“Another unique component of this inaugural speech,” the article adds, “is its use of Biblical verses and theological language. Lincoln provides quotes from the Bible four times, mentions God 14 times, and summons prayer three times.”

In other words, Lincoln sought through conciliatory words and Biblical references familiar to virtually all Americans of the time to find a common language to heal, rather than further inflame and divide.

Lincoln concluded with those famous words:

“With malice toward none with charity for all with firmness in the right as God gives us to see the right let us strive on to finish the work we are in to bind up the nation’s wounds, to care for him who shall have borne the battle and for his widow and his orphan (tilde) to do all which may achieve and cherish a just and lasting peace among ourselves and with all nations.”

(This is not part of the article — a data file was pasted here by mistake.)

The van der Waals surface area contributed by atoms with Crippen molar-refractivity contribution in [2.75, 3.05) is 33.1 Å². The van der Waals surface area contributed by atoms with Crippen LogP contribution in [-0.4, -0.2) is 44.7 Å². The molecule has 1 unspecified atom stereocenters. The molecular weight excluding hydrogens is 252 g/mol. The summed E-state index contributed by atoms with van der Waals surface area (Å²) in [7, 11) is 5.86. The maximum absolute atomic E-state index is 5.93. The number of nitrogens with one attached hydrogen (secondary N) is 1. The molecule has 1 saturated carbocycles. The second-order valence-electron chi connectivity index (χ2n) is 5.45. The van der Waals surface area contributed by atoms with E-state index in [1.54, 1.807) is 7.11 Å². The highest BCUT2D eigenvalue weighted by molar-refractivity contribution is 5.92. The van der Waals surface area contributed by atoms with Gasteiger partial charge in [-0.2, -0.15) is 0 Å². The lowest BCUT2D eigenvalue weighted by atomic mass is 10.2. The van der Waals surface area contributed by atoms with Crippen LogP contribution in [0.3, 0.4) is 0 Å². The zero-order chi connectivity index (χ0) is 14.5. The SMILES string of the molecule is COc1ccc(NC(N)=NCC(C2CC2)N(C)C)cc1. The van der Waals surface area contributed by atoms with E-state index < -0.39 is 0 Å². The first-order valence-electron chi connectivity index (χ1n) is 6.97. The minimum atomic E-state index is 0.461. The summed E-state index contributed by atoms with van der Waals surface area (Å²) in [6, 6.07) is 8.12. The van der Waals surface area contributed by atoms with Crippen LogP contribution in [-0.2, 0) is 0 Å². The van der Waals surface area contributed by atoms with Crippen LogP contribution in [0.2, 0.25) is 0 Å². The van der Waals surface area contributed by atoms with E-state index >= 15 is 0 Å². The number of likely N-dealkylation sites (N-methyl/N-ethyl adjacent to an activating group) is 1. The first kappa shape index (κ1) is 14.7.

Did Lincoln’s impassioned words in themselves bind those wounds, abate the resentments and cool the animosities that four years of war had wrought? Obviously, not in themselves. Forty-two days later, Lincoln was dead, felled by an assassin’s bullet at Ford’s Theatre.

But Lincoln’s instincts were right. Words matter. A divided nation is a weakened nation -- and must heal itself to regain its strength and vigor. That’s no less true of the sharply divided America today than it was after a terrible Civil War.

So let us all bind ourselves together to work to end the toxic political rancor that’s dividing us by ever greater degrees. Let us, from Main Street to the U.S. Capitol, look for common ground; eschew divisive, angry, accusatory words; listen rather than attack; and look to the future to try to make our politics less personal, and more conciliatory.